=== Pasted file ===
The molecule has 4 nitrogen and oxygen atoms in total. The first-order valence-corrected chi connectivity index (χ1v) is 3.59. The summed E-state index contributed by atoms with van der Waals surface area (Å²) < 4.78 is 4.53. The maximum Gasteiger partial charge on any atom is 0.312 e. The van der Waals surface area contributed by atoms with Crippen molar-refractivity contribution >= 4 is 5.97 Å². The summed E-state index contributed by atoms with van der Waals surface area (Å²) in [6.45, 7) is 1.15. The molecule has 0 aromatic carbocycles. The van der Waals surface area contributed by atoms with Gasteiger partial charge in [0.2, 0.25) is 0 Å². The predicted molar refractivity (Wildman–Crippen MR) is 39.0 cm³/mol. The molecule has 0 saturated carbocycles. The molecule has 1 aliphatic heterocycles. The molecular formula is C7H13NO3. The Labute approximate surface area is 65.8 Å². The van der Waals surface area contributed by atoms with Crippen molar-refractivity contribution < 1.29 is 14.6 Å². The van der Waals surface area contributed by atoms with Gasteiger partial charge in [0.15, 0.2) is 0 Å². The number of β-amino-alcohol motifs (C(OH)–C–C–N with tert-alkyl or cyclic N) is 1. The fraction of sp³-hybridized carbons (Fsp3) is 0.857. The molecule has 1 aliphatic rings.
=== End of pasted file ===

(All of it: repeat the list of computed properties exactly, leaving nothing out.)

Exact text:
The molecule has 4 nitrogen and oxygen atoms in total. The first-order valence-corrected chi connectivity index (χ1v) is 3.59. The summed E-state index contributed by atoms with van der Waals surface area (Å²) < 4.78 is 4.53. The maximum Gasteiger partial charge on any atom is 0.312 e. The van der Waals surface area contributed by atoms with Crippen molar-refractivity contribution >= 4 is 5.97 Å². The summed E-state index contributed by atoms with van der Waals surface area (Å²) in [6.45, 7) is 1.15. The molecule has 0 aromatic carbocycles. The van der Waals surface area contributed by atoms with Gasteiger partial charge in [0.2, 0.25) is 0 Å². The predicted molar refractivity (Wildman–Crippen MR) is 39.0 cm³/mol. The molecule has 0 saturated carbocycles. The molecule has 1 aliphatic heterocycles. The molecular formula is C7H13NO3. The Labute approximate surface area is 65.8 Å². The van der Waals surface area contributed by atoms with Crippen molar-refractivity contribution < 1.29 is 14.6 Å². The van der Waals surface area contributed by atoms with Gasteiger partial charge in [0.15, 0.2) is 0 Å². The number of β-amino-alcohol motifs (C(OH)–C–C–N with tert-alkyl or cyclic N) is 1. The fraction of sp³-hybridized carbons (Fsp3) is 0.857. The molecule has 1 aliphatic rings.